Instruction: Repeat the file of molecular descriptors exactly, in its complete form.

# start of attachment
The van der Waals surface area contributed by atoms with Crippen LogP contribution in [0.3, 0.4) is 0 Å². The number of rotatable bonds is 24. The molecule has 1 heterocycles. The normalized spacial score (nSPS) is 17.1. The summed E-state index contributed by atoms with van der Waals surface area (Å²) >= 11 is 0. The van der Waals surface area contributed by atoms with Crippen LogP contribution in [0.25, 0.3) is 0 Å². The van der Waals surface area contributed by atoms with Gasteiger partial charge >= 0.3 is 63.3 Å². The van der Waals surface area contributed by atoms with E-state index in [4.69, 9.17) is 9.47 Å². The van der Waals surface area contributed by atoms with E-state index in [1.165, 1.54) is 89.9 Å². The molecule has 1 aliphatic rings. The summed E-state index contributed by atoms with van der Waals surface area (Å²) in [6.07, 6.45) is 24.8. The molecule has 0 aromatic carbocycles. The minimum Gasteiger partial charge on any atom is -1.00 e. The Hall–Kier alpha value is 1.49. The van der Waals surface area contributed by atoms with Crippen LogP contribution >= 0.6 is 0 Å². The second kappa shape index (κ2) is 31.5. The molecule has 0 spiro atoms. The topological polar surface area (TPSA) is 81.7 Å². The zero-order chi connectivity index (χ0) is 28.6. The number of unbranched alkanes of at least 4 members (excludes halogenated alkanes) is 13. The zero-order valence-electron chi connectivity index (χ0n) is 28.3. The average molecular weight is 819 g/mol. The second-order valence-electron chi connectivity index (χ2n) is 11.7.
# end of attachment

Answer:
The van der Waals surface area contributed by atoms with Crippen LogP contribution in [0.3, 0.4) is 0 Å². The number of rotatable bonds is 24. The molecule has 1 heterocycles. The normalized spacial score (nSPS) is 17.1. The summed E-state index contributed by atoms with van der Waals surface area (Å²) >= 11 is 0. The van der Waals surface area contributed by atoms with Crippen LogP contribution in [0.25, 0.3) is 0 Å². The van der Waals surface area contributed by atoms with Gasteiger partial charge >= 0.3 is 63.3 Å². The van der Waals surface area contributed by atoms with E-state index in [4.69, 9.17) is 9.47 Å². The van der Waals surface area contributed by atoms with E-state index in [1.165, 1.54) is 89.9 Å². The molecule has 1 aliphatic rings. The summed E-state index contributed by atoms with van der Waals surface area (Å²) in [6.07, 6.45) is 24.8. The molecule has 0 aromatic carbocycles. The minimum Gasteiger partial charge on any atom is -1.00 e. The Hall–Kier alpha value is 1.49. The van der Waals surface area contributed by atoms with Crippen LogP contribution >= 0.6 is 0 Å². The second kappa shape index (κ2) is 31.5. The molecule has 0 spiro atoms. The topological polar surface area (TPSA) is 81.7 Å². The zero-order chi connectivity index (χ0) is 28.6. The number of unbranched alkanes of at least 4 members (excludes halogenated alkanes) is 13. The zero-order valence-electron chi connectivity index (χ0n) is 28.3. The average molecular weight is 819 g/mol. The second-order valence-electron chi connectivity index (χ2n) is 11.7.